Agile Retrospectives help teams to continuously improve to become better in what they do. As they are a learning experience for the team the atmosphere in a retrospective meeting is usually positive. But when there have been major problems in an iteration, maybe even conflicts between team members, then team morale can be low and negativism can occur in the retrospective meeting. This is the story of how a reader of our book on Valuable Agile Retrospectives dealt with negative issues in his retrospective.
Matt DuFeu described in Scrum Retrospective Experience – ESVP, Sailboat and Constellation how he combined several exercises from our book to design a valuable retrospective. I reacted on his blog post and we had a fruitful discussion on how he did the retrospective and the benefits that he got out of it.
Please feel free to ask your agile retrospective question, happy to answer them and help you to get benefits from doing them 🙂
Combining exercises in an Agile Retrospective
Matt started the retrospective with an explorer-shopper-vacationer-prisoner (ESVP) exercise. The results of this exercise told him that there might be some serious issues in the team. He decided to continue the retrospective doing a Sailboat (an exercise from our book Getting Value out of Agile Retrospectives) to find out what is slowing the team down and what helps them to reach their objectives:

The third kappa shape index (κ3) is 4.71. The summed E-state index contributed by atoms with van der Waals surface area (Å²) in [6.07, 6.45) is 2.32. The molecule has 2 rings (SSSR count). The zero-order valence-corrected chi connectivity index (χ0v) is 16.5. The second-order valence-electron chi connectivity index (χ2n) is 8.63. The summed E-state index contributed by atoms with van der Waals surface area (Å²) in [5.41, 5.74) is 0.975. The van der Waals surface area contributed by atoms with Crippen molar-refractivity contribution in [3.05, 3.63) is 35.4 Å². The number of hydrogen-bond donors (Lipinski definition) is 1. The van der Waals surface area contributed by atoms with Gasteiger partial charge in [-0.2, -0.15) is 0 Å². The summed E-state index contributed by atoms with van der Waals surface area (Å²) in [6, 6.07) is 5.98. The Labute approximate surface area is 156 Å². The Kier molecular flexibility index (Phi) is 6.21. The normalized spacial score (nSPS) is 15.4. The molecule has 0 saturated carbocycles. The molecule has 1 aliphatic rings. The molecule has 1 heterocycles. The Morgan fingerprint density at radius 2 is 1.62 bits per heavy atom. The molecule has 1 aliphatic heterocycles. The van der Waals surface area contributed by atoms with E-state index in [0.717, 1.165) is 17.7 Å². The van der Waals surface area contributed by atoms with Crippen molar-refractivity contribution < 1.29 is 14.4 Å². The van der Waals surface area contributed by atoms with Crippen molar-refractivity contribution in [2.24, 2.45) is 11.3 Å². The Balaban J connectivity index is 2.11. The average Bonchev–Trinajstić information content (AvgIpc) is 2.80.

To gather data from the team, I used the Sailboat Retrospective technique. I’m pleased to say it resulted in a lot of post-it notes, so the team were clearly engaged, but I’m worried/disappointed about the number of negative things that were noted.
If a sailboat exercise (or any other retrospective exercise) reveals negative things, that is actually a good thing. The intention of retrospectives is to reflect and learn. A retrospective is neutral practice which helps a team to take some distance and see what is happening. They may see positive or negative things. Usually both kinds will come up, iterations are never 100% negative or positive.
It is important how the team deals with the issues that come up in the retrospective.
The team talked through each post-it on the sailboat, discussing in-depth the reason for it being there. I used this time to try and see how strongly the team felt about the issue, if they all agreed and how big an issue it was.
Matt did a Constellation exercise (also described in our book) to visualize how team members felt on some of the important issues. This exercise got things moving, literally:
Not only did this get everyone back on their feet and engaged (there was a definite increase in discussion afterwards) but is a really clear indicator of the teams feeling.
A constellation is a great exercise to get people engaged. They have to stand up and move. By posing questions and asking people to change their position, the system reveals itself.
They finished the retrospective by defining improvement actions which the team would do in the next iteration: